Can AI hold copyright over an item “it” creates?

Suzette Bailey // February 24 // 0 Comments

On the 14th Feb 2022 , the Board of the US Copyright Office rejected a request to let an AI copyright a work of art. The Board found that the AI-created image didn’t include an element of “human authorship” — a necessary standard, it said, for protection. This doesn’t necessarily mean any art with an AI component is ineligible.

The US Copyright Office’s decision is an important reminder that as technology advances, we need to stay ahead of the curve and ensure that our laws keep up. With AI, the lines between what is and isn’t copyrighted are becoming increasingly blurred — and we need to make sure that art and creativity are protected.

The US Copyright Act affords protection to “original works of authorship” that are fixed in a tangible medium of expression. The phrase “original work of authorship” was “purposely left undefined” by Congress in order to “incorporate without change the standard of originality established by the courts.

The term is “very broad,” but its scope is not unlimited. Because of this gap, the Act leaves “unquestionably other areas of existing subject matter that this bill does not propose to protect but that future Congresses may want to.” Courts interpreting the Copyright Act, including the Supreme Court, have uniformly limited copyright protection to creations of human authors.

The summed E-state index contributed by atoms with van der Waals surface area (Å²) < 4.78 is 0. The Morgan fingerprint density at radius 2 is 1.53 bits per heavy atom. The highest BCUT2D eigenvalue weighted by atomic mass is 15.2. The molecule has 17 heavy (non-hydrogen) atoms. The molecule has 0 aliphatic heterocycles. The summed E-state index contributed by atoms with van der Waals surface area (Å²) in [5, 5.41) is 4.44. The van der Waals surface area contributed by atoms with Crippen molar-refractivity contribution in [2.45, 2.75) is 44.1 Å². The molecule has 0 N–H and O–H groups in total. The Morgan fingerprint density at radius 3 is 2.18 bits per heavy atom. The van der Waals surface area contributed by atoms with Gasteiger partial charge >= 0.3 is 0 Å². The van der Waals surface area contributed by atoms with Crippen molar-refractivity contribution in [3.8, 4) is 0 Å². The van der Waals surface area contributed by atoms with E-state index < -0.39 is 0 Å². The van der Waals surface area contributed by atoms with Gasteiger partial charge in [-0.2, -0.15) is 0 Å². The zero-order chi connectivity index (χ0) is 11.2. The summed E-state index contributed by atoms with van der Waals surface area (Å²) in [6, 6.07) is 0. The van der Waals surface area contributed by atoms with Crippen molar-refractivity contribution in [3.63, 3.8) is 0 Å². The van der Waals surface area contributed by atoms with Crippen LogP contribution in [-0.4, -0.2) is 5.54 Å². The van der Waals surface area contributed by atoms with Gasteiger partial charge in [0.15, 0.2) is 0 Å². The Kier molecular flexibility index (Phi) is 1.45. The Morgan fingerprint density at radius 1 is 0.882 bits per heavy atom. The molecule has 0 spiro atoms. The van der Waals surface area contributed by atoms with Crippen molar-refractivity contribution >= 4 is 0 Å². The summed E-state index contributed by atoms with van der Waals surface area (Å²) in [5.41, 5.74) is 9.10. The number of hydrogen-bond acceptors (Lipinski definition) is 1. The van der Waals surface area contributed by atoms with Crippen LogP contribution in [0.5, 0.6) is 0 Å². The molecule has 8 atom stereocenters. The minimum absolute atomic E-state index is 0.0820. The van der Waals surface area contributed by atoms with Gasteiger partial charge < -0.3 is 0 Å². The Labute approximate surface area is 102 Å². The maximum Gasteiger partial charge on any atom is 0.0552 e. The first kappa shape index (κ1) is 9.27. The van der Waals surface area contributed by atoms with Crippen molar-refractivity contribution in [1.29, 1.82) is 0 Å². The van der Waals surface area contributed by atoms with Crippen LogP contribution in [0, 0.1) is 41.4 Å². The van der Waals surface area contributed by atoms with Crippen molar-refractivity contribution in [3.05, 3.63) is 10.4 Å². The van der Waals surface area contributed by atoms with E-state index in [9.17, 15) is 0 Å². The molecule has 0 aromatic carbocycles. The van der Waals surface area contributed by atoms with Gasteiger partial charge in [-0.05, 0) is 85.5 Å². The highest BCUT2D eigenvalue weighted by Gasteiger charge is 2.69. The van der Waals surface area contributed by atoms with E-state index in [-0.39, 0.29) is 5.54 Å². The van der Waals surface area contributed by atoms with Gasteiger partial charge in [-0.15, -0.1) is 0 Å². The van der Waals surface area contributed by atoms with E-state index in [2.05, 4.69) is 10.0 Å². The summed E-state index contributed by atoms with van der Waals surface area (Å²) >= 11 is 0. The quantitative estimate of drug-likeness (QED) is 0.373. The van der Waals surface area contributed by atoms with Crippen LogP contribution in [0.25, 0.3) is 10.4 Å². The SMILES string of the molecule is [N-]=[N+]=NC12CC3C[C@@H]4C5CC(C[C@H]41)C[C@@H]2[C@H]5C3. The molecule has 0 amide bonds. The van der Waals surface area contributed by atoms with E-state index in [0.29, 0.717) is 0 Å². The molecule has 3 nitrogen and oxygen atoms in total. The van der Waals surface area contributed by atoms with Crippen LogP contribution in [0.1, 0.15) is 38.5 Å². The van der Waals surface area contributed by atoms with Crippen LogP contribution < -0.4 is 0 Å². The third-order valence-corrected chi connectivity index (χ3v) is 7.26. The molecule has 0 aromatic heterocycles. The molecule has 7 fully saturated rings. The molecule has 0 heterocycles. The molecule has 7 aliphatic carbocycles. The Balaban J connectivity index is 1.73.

This ruling is likely to encompass content written by AI. At reKnow we have always believed that it is important that a human reviews and edits any content generated by AI as this ensures a high level of quality and accuracy is maintained.

This all means it is super important for a human to edit the content before publishing if copyright ownership of the content is required.

Ultimately AI is a tool and in the area of content generation – be it written, audio, video or creative – us as humans still a critical role in the creation of the content.

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